TiedUp Concept Store
Lift Studio has designed a two-storey and 130 m² concept store project located in Fişekhane, which is a restored factory campus for residential and commercial adaptive reuse in Istanbul.
Lift Studio describes the TiedUp Concept Store project as follows: "The brand TiedUp sells different types of materials like mugs, notebooks, clothes, plates etc. and needs a place to hold some events like birthdays, brunches, dinners etc. The first difficulty was to design a place where so many different types of objects and functions could coexist harmoniously. First step of the design was to divide functions into two main categories: Sales and events. After that, we decided to use each floors of the store for one category.
The ways of displaying the products exhibited in commercial spaces where the exhibition function is dominant include commercial concerns. Although this relationship is valid to a certain extent for art galleries or other art venues, it is never primary. Preferring to stand somewhere between the boundaries of these two different relationships, we reinterpreted today's commercial space by considering the concept of White Cube, put forward by Irish artist and critic Brian O'Doherty. For the sales floor, the main goal of the design was to create a neutral and fluid background surfaces for the colorful objects of the brand. Vertical surfaces are constructed with white lacquer painted wooden surfaces that lean against the walls of the store, forming the display surfaces and fixed furniture -like patisserie, shelves, mugwall, seats for patisserie etc.- and self-illuminating white Barrisol surfaces on the upper level of these lacquered wooden surfaces. Floor surface is covered with mint green linoleum, which is selected to create soft contrast.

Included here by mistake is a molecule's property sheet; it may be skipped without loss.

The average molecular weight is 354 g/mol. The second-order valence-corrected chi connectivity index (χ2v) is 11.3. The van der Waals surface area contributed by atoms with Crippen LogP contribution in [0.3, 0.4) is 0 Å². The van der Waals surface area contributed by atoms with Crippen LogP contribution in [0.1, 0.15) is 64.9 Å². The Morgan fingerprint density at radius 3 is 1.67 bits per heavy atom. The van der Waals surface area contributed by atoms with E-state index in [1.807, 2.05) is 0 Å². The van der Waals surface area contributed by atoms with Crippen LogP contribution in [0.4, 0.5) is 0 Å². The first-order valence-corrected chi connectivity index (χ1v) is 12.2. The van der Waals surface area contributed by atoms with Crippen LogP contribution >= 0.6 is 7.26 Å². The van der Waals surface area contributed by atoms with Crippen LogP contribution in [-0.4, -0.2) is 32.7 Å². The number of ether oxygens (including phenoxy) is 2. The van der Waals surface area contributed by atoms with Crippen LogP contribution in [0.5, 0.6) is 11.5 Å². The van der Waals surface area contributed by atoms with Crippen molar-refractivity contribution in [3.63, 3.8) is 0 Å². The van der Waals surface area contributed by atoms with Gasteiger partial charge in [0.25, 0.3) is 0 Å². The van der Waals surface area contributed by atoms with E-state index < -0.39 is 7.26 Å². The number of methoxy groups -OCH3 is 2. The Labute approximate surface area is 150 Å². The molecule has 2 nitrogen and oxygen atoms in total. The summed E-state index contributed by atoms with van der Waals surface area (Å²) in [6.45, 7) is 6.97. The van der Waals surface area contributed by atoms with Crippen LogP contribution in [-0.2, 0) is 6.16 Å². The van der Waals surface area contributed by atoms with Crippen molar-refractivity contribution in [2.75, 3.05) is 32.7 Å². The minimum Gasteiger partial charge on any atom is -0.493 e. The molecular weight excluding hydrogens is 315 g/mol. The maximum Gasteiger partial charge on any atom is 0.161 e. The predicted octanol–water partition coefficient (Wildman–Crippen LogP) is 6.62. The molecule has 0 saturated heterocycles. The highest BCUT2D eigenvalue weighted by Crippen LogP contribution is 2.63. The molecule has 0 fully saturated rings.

For the events floor, daylight was a necessity, so we created an opening in the ceiling and allowed the sunlight to reach this floor. We divided this volume, which has a low floor height, into two areas as eating and resting areas, and we used the ceiling of the resting area to hide the mechanical elements. By placing a large sofa, we used this area only as a sitting area, and by covering the ceiling and wall surfaces with mirrors, we enabled the people sitting to perceive a more spacious area."